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Stephanie185:My midwife and I discussed my homebirth at my first appointment and then have a full two hour appointment at 24 weeks to go over the birth plan, and the logistics of everything I want. Ie water birth, I will do my own cervical exams during labor, being left alone etc etc.
Your doing your own cervical exams? I've never heard of such a thing. I wouldn't even know what I was feeling...
MamaVantobe:Your doing your own cervical exams? I've never heard of such a thing. I wouldn't even know what I was feeling...
Exactly what I was thinking.
** Amelia Grace **
This is just my perspective from an L&D nurse. No doctor is "pro c-section". They don't do them "just because". If there is a medical reason/indication that's a different story. I would just ask what's allowed at the hospital your going to deliver at. Example...if a patient is on pitocin, they have to remain on the monitors, so you can't walk the halls, but you can stand at the bedside, use the birthing ball etc...
If your looking for a more 'natural' birth (not as in mo pain meds), a midwife may be a better fit for you.
My life, my love, my boys
DS: Liam born 8.30.10 at 35 wks (PPROM, Pre-E, C-Section)
LO#2: BFP 6.9.13, EDD 2.12.14, A/S 9.20.13... It's a Girl! Adeline Leigh born sleeping 2.11.14
How very softly you tiptoed into our world, almost silently, only a moment you stayed. But what an imprint your footsteps have left upon our hearts. - Dorothy Ferguson
I think it's important to start the discussion early, and you can bring up things as often as you want. There's no need to wait, just mention what things you'd like to have happen, ask how they deal with certain complications like going past 40wks, etc. and standard hospital protocols. You may be surprised how receptive your Dr is to natural options. I know mine were fine with my requests. The only thing I had to "change" was getting an IV because I was Group B Strep positive. I also had continuous monitoring, but was allowed off if I wanted to get up to shower/use the bathroom/etc. However, I was actually happiest sitting in bed, go figure.
Also, talk to them about having an actual written birth plan vs. just talking about it ahead of time. With an OB and hospital birth, most of your labor will be spent with whatever L&D nurse you get assigned to at check-in. So it's important to talk with the Dr, but also have a written plan to give the nurse or person who can advocate for you like your H, or a friend, or doula. In labor, you don't want to deal with that stuff you will be focused on getting the human out of your body. Also, if you don't like your nurse, ask for a new one. My 2nd nurse made the difference in me having a med-free birth. We just happened to arrive right before shift change, and the first nurse was awful and kept pushing epi even though we told her I didn't want one and I had just arrived. It was frustrating and I was so happy when she left. My H said he wanted to punch her, lol.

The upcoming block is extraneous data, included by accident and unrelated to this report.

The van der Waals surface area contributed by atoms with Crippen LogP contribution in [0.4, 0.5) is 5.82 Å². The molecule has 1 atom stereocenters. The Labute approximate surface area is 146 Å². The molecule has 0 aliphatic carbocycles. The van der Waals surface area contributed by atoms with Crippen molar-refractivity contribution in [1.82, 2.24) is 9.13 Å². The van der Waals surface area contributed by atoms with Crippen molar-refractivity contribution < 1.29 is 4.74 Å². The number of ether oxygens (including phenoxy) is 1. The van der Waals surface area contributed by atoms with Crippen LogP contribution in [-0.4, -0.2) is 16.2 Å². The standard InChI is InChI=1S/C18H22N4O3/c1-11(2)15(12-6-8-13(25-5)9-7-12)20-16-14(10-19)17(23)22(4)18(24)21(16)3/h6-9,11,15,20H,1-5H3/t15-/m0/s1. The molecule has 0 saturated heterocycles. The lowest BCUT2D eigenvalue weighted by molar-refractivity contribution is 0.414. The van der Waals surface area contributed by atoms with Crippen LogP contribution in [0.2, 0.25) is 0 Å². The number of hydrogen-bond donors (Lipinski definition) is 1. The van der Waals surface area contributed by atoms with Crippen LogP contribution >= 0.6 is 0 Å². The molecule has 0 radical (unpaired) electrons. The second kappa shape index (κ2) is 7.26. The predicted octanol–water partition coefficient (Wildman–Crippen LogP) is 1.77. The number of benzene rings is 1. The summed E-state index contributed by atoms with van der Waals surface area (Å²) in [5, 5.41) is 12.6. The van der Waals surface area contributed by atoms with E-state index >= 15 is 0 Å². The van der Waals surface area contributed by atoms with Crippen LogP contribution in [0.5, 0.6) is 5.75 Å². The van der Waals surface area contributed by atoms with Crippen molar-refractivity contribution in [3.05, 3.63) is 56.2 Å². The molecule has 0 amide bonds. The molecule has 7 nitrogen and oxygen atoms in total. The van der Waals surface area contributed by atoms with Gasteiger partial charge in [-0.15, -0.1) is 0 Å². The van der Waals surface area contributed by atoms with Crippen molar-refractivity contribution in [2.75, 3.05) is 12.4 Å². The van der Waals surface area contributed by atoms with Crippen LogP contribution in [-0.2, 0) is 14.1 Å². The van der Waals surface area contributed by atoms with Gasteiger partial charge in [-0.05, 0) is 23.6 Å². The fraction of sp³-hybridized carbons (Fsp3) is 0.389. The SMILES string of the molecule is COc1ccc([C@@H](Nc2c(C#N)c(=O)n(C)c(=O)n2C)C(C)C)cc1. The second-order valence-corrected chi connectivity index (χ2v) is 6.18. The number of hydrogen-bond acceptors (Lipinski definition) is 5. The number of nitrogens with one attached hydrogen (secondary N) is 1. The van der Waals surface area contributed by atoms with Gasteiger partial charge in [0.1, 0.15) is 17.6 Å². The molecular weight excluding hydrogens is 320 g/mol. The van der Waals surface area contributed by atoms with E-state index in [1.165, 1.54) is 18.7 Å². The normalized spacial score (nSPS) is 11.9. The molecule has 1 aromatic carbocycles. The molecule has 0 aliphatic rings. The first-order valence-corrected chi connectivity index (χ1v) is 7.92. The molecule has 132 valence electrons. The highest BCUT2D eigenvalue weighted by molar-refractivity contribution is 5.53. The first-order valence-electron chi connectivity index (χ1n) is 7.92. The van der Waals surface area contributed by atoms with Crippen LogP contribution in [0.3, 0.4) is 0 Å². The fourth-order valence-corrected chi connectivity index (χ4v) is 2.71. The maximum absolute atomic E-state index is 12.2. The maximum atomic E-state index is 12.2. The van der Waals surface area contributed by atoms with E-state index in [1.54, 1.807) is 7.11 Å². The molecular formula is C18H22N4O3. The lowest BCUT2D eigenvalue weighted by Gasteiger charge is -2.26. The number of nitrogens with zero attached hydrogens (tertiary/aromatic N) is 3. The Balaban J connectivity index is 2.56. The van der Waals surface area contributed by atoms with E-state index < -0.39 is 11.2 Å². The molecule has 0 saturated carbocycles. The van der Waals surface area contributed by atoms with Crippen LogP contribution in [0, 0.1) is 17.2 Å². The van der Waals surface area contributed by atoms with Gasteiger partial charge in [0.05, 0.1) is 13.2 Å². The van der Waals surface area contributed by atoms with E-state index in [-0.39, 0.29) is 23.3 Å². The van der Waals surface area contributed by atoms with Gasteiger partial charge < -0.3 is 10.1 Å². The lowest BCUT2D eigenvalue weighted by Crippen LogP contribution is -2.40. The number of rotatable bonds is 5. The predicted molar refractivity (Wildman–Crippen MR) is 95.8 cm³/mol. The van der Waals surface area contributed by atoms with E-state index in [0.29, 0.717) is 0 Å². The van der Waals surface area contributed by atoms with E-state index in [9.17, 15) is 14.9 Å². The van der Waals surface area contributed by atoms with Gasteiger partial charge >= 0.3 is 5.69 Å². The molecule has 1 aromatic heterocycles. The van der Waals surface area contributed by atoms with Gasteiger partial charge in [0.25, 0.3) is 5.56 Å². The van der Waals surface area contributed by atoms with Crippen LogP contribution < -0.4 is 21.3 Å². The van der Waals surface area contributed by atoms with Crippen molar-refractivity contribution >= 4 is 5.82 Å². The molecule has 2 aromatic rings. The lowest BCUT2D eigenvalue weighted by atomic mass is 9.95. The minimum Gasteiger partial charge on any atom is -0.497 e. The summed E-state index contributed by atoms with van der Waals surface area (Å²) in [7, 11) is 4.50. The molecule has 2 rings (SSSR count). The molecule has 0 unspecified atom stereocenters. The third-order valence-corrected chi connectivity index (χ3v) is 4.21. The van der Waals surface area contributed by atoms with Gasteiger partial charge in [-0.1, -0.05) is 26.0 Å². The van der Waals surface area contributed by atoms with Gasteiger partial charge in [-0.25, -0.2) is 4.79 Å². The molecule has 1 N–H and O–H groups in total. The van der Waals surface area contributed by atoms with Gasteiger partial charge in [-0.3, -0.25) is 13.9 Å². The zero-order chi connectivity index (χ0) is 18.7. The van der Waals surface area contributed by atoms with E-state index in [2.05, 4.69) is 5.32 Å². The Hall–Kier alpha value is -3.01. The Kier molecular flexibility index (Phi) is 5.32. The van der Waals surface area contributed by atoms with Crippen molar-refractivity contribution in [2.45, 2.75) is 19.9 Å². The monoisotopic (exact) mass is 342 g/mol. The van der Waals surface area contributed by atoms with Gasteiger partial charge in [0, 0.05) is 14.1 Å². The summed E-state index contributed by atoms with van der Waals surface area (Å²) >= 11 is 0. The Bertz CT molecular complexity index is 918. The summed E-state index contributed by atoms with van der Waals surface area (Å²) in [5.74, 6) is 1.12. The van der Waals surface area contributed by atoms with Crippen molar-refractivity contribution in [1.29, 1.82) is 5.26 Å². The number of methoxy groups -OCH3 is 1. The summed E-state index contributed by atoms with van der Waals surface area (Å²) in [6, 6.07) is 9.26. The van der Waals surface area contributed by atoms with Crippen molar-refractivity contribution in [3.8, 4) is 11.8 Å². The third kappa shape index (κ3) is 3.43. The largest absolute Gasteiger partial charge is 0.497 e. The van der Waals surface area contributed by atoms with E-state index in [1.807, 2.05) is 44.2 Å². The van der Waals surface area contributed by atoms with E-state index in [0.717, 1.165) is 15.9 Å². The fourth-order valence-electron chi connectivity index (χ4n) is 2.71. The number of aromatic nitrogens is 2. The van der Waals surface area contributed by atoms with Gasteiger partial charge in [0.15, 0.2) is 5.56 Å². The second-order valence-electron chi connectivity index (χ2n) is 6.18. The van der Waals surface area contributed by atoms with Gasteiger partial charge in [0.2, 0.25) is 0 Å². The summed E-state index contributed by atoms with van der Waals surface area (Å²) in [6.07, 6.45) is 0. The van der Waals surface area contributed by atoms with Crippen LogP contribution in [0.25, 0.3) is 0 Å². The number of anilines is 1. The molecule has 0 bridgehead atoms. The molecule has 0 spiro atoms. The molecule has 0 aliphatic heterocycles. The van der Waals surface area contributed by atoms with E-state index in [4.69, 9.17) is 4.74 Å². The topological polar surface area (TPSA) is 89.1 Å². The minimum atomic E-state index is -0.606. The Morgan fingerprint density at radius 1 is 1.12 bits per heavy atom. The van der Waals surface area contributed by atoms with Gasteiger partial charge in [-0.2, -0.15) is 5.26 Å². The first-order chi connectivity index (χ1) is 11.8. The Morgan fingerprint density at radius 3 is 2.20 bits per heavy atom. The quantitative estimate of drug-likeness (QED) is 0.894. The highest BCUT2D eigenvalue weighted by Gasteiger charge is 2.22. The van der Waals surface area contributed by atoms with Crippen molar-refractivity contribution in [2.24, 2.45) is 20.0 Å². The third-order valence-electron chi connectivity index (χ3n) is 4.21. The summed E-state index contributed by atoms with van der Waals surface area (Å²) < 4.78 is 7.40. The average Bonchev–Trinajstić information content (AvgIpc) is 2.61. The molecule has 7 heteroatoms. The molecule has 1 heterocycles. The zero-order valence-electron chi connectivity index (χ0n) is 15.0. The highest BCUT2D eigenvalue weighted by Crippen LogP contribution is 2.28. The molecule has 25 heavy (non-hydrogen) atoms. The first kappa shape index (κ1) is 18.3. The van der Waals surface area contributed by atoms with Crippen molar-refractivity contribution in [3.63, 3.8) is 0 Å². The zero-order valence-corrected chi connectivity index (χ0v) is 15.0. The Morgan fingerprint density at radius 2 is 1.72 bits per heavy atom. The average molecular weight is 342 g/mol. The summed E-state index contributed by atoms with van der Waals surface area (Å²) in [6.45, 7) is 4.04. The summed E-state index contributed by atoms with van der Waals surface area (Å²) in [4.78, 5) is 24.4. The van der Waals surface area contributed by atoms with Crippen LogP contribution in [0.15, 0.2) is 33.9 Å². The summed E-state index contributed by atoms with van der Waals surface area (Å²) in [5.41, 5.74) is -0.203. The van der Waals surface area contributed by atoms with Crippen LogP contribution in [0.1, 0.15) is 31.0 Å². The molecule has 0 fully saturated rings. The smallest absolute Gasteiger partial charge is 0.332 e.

Definitely take the hospital tour and ask questions about standard procedures.
It is totally possible to have a vaginal, med-free, hospital birth with an OB but communication is so important.
Also, during labor if Dr recommends doing something to augment labor - like AROM or starting pitocin, ask (or have your partner/doula ask) why are they suggesting this, what are the risks of doing it, what are the risks of not, are there other options, and can we wait? You can then make an informed decision whether to proceed, not, or wait and see.
Finally, these discussions are so important beyond getting your wishes known but to help you have trust in your Dr making the best recommendations for your care. If things don't go as planned, and they often don't, you can at least know the decisions made were the best choice for your circumstances and not feel like your Dr pushed something on you.